The Beirut Disaster: Implications for Lebanon

The mafia-militia nexus in Lebanon responded to the Beirut explosion in two ways. First, it brought about the government’s resignation, expecting this to quell anger on the street and earn international approval. But this strategy failed because the international community and the Lebanese street alike recognize that the current government is a scapegoat, and that today’s power brokers will endure absent wider changes. Still, the resignation does signal that Hezbollah recognizes that its government failed and the people know it. The second mafia-militia response was to impose a state of emergency, putting the army in charge and allowing it to target the media and protestors.

Hezbollah cannot meaningfully change because it is intrinsically tied to Iran’s regional project. In the past, changes made by the group were born of pragmatism, with an eye to gaining long-term control. But the group’s base is shifting. Its legitimacy is based on three pillars: resistance, provision of services, and Shia identity. The resistance element has crumbled in recent years, particularly since Secretary-General Hassan Nasrallah announced the group’s priority as Syria, and a defense of the Assad regime, as opposed to responding to Israeli attacks. The second pillar is faltering due to Hezbollah’s financial crisis, with the group no longer considered the protector and provider. Therefore, much of its legitimacy now rests on the third pillar.

The year 2005, the last instance of true political change in Lebanon, differs from the situation today in three fundamental ways. First, street anger in 2005 was successfully translated into international diplomacy with clear goals, with both internal and external initiatives converging on the same objectives. Second, a political opposition existed in 2005, embodied in the March 14 camp. Today, by contrast, demonstrators chant, “All of them means all of them,” a call for a wholesale dethroning of elites, with no established opposition recognized as an acceptable alternative. Third, in 2005 the army protected the protestors, whereas today it has turned on them, emboldened by the state of emergency. The United States should urge the Lebanese army to protect the protestors.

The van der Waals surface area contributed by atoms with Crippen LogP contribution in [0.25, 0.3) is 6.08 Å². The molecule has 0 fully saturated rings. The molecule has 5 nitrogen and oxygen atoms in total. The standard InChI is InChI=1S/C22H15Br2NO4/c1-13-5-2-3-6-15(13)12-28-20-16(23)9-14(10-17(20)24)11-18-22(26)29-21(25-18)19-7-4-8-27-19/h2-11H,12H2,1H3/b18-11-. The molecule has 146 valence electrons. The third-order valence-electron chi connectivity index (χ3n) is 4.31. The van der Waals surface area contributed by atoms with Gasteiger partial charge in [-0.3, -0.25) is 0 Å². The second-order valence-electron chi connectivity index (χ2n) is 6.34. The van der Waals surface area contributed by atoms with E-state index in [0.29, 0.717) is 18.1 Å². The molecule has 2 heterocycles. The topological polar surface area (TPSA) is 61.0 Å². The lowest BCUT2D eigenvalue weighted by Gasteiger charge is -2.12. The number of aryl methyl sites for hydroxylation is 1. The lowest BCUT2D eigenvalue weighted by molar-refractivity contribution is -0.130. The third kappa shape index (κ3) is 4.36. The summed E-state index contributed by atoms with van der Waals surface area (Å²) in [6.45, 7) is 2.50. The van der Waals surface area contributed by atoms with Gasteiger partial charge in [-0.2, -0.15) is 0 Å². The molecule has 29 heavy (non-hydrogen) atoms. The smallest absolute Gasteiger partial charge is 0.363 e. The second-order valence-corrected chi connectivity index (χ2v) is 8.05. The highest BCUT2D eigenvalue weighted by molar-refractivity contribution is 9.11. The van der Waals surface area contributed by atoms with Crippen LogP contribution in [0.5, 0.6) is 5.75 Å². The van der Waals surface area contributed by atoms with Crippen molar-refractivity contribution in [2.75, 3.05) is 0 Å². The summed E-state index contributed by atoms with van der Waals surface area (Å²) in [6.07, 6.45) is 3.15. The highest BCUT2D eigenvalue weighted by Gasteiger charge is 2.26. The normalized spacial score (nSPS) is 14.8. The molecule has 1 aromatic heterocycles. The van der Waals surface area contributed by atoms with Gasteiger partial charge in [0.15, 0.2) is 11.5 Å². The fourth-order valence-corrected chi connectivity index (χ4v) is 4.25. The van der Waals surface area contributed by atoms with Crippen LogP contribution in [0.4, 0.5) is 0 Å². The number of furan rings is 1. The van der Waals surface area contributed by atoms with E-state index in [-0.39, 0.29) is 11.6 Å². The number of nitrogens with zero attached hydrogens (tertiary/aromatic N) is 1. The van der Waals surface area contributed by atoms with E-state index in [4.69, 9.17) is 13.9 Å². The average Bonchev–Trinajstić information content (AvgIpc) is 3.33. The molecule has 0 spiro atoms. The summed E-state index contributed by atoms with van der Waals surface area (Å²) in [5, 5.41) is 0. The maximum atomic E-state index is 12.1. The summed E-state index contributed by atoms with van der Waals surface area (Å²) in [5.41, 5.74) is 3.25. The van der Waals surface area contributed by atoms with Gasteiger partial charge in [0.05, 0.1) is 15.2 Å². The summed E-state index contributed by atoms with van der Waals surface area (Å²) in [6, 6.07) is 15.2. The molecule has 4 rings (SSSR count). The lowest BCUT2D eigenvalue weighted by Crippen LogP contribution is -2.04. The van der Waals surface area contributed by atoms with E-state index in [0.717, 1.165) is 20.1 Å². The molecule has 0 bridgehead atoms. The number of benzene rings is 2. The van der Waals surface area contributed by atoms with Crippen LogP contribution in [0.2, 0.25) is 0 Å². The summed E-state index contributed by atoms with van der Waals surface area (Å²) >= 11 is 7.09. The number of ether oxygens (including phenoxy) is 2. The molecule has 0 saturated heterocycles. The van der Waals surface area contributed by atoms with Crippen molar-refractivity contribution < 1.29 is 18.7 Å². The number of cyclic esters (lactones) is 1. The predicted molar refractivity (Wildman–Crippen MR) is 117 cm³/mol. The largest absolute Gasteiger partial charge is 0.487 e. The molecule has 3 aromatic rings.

Members of the Lebanese street have a vision for the future, but they still lack a clear way to implement it, even as their demands are moving in the right direction. Last year, the emphasis was on getting the government to resign; now, it is on removing the president. Domestic protestors must now achieve coordination with the international community, as occurred in 2005.

The international community, meanwhile, has to push for real change in Lebanon, which means refusing to support the formation of another national unity government. Lebanon needs an election, but how a new election law can be passed under the state of emergency is unclear. A first step would be implementing a transitional government headed by an independent candidate. Nawaf Salam has been suggested for this role. The international community must also push for an independent investigation into the explosion and, when sending humanitarian assistance, avoid working through government channels.

In the long term, Lebanon needs to figure out what kind of system it really wants. The confessional system is failing, and it must be replaced through either proper enforcement of the 1989 Taif Accord or creation of a new agreement.

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